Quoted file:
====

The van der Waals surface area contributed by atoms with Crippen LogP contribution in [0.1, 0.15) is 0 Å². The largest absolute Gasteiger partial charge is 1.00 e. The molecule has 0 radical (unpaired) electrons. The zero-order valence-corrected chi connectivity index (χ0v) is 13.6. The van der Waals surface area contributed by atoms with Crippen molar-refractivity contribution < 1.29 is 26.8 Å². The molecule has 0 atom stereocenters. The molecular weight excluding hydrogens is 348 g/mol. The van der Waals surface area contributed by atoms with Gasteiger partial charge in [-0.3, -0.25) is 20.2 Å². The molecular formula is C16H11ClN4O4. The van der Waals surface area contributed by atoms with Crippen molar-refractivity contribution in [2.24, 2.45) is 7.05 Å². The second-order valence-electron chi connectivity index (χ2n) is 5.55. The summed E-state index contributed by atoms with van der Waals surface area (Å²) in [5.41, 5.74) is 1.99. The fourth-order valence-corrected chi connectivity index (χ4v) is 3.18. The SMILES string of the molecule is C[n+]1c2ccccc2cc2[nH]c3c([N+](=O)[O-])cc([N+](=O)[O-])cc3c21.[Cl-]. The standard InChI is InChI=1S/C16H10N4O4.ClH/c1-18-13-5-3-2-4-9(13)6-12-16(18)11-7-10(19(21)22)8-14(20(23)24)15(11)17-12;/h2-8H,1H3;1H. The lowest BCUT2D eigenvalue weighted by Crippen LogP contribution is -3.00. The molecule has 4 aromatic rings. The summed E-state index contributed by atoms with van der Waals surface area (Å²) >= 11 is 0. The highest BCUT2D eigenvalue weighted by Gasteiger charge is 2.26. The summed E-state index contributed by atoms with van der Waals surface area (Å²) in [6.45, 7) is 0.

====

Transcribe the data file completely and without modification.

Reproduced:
The van der Waals surface area contributed by atoms with Crippen LogP contribution in [0.1, 0.15) is 0 Å². The largest absolute Gasteiger partial charge is 1.00 e. The molecule has 0 radical (unpaired) electrons. The zero-order valence-corrected chi connectivity index (χ0v) is 13.6. The van der Waals surface area contributed by atoms with Crippen molar-refractivity contribution < 1.29 is 26.8 Å². The molecule has 0 atom stereocenters. The molecular weight excluding hydrogens is 348 g/mol. The van der Waals surface area contributed by atoms with Gasteiger partial charge in [-0.3, -0.25) is 20.2 Å². The molecular formula is C16H11ClN4O4. The van der Waals surface area contributed by atoms with Crippen molar-refractivity contribution in [2.24, 2.45) is 7.05 Å². The second-order valence-electron chi connectivity index (χ2n) is 5.55. The summed E-state index contributed by atoms with van der Waals surface area (Å²) in [5.41, 5.74) is 1.99. The fourth-order valence-corrected chi connectivity index (χ4v) is 3.18. The SMILES string of the molecule is C[n+]1c2ccccc2cc2[nH]c3c([N+](=O)[O-])cc([N+](=O)[O-])cc3c21.[Cl-]. The standard InChI is InChI=1S/C16H10N4O4.ClH/c1-18-13-5-3-2-4-9(13)6-12-16(18)11-7-10(19(21)22)8-14(20(23)24)15(11)17-12;/h2-8H,1H3;1H. The lowest BCUT2D eigenvalue weighted by Crippen LogP contribution is -3.00. The molecule has 4 aromatic rings. The summed E-state index contributed by atoms with van der Waals surface area (Å²) >= 11 is 0. The highest BCUT2D eigenvalue weighted by Gasteiger charge is 2.26. The summed E-state index contributed by atoms with van der Waals surface area (Å²) in [6.45, 7) is 0.